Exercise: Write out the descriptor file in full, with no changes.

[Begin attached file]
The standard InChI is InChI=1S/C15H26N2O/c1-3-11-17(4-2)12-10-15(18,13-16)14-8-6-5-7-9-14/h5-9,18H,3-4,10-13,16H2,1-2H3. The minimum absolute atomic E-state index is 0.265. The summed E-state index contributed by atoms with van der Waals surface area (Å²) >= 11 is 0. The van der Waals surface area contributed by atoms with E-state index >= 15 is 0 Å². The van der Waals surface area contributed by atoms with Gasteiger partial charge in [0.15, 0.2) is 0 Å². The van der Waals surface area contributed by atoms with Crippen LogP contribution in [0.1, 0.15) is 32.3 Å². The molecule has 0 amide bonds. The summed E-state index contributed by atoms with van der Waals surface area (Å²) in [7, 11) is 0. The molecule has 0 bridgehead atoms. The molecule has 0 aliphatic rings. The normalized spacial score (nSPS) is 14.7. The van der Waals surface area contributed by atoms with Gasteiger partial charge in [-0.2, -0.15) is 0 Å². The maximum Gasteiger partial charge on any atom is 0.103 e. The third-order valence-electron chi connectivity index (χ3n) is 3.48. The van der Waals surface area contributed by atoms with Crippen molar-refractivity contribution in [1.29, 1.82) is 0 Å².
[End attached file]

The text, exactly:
The standard InChI is InChI=1S/C15H26N2O/c1-3-11-17(4-2)12-10-15(18,13-16)14-8-6-5-7-9-14/h5-9,18H,3-4,10-13,16H2,1-2H3. The minimum absolute atomic E-state index is 0.265. The summed E-state index contributed by atoms with van der Waals surface area (Å²) >= 11 is 0. The van der Waals surface area contributed by atoms with E-state index >= 15 is 0 Å². The van der Waals surface area contributed by atoms with Gasteiger partial charge in [0.15, 0.2) is 0 Å². The van der Waals surface area contributed by atoms with Crippen LogP contribution in [0.1, 0.15) is 32.3 Å². The molecule has 0 amide bonds. The summed E-state index contributed by atoms with van der Waals surface area (Å²) in [7, 11) is 0. The molecule has 0 bridgehead atoms. The molecule has 0 aliphatic rings. The normalized spacial score (nSPS) is 14.7. The van der Waals surface area contributed by atoms with Gasteiger partial charge in [-0.2, -0.15) is 0 Å². The maximum Gasteiger partial charge on any atom is 0.103 e. The third-order valence-electron chi connectivity index (χ3n) is 3.48. The van der Waals surface area contributed by atoms with Crippen molar-refractivity contribution in [1.29, 1.82) is 0 Å².